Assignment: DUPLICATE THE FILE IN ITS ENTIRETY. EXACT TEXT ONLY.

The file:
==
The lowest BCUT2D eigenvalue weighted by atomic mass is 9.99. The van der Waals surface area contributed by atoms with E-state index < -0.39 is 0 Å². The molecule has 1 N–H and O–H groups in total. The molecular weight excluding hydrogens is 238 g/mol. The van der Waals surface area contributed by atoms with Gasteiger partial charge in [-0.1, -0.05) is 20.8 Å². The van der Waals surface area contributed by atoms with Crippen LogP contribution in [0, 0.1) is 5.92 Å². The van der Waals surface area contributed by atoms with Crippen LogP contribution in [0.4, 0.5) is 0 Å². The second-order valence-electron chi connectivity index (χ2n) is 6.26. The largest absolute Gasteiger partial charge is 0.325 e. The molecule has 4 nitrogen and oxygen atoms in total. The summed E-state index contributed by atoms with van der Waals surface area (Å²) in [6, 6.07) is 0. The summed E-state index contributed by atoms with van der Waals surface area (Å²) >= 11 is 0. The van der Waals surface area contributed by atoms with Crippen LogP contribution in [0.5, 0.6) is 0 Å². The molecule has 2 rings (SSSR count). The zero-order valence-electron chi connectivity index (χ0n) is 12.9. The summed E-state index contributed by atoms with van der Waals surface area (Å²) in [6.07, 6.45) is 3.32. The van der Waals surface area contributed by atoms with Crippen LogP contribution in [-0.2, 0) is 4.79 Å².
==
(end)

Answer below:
The lowest BCUT2D eigenvalue weighted by atomic mass is 9.99. The van der Waals surface area contributed by atoms with E-state index < -0.39 is 0 Å². The molecule has 1 N–H and O–H groups in total. The molecular weight excluding hydrogens is 238 g/mol. The van der Waals surface area contributed by atoms with Gasteiger partial charge in [-0.1, -0.05) is 20.8 Å². The van der Waals surface area contributed by atoms with Crippen LogP contribution in [0, 0.1) is 5.92 Å². The van der Waals surface area contributed by atoms with Crippen LogP contribution in [0.4, 0.5) is 0 Å². The second-order valence-electron chi connectivity index (χ2n) is 6.26. The largest absolute Gasteiger partial charge is 0.325 e. The molecule has 4 nitrogen and oxygen atoms in total. The summed E-state index contributed by atoms with van der Waals surface area (Å²) in [6, 6.07) is 0. The summed E-state index contributed by atoms with van der Waals surface area (Å²) >= 11 is 0. The van der Waals surface area contributed by atoms with Crippen LogP contribution in [0.5, 0.6) is 0 Å². The molecule has 2 rings (SSSR count). The zero-order valence-electron chi connectivity index (χ0n) is 12.9. The summed E-state index contributed by atoms with van der Waals surface area (Å²) in [6.07, 6.45) is 3.32. The van der Waals surface area contributed by atoms with Crippen LogP contribution in [-0.2, 0) is 4.79 Å².